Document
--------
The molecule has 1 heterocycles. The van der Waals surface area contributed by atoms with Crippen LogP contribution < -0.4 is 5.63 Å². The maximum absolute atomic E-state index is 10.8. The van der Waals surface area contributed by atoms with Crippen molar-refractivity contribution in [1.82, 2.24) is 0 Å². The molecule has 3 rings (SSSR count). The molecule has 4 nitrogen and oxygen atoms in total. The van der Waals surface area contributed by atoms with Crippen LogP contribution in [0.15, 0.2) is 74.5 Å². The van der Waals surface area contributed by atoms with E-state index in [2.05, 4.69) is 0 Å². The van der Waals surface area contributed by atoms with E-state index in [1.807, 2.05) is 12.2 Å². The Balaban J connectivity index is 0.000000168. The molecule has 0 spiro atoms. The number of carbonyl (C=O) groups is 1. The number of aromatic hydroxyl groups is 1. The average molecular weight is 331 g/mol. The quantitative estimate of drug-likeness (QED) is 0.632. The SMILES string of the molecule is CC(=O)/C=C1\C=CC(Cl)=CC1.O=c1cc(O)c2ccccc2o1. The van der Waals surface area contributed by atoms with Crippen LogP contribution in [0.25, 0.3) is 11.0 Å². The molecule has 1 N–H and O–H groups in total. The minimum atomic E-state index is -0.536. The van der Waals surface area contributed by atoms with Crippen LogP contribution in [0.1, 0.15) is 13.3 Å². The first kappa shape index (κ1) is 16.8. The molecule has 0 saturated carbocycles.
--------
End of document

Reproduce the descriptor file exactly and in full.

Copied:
The molecule has 1 heterocycles. The van der Waals surface area contributed by atoms with Crippen LogP contribution < -0.4 is 5.63 Å². The maximum absolute atomic E-state index is 10.8. The van der Waals surface area contributed by atoms with Crippen molar-refractivity contribution in [1.82, 2.24) is 0 Å². The molecule has 3 rings (SSSR count). The molecule has 4 nitrogen and oxygen atoms in total. The van der Waals surface area contributed by atoms with Crippen LogP contribution in [0.15, 0.2) is 74.5 Å². The van der Waals surface area contributed by atoms with E-state index in [2.05, 4.69) is 0 Å². The van der Waals surface area contributed by atoms with E-state index in [1.807, 2.05) is 12.2 Å². The Balaban J connectivity index is 0.000000168. The molecule has 0 spiro atoms. The number of carbonyl (C=O) groups is 1. The number of aromatic hydroxyl groups is 1. The average molecular weight is 331 g/mol. The quantitative estimate of drug-likeness (QED) is 0.632. The SMILES string of the molecule is CC(=O)/C=C1\C=CC(Cl)=CC1.O=c1cc(O)c2ccccc2o1. The van der Waals surface area contributed by atoms with Crippen LogP contribution in [0.25, 0.3) is 11.0 Å². The molecule has 1 N–H and O–H groups in total. The minimum atomic E-state index is -0.536. The van der Waals surface area contributed by atoms with Crippen LogP contribution in [0.1, 0.15) is 13.3 Å². The first kappa shape index (κ1) is 16.8. The molecule has 0 saturated carbocycles.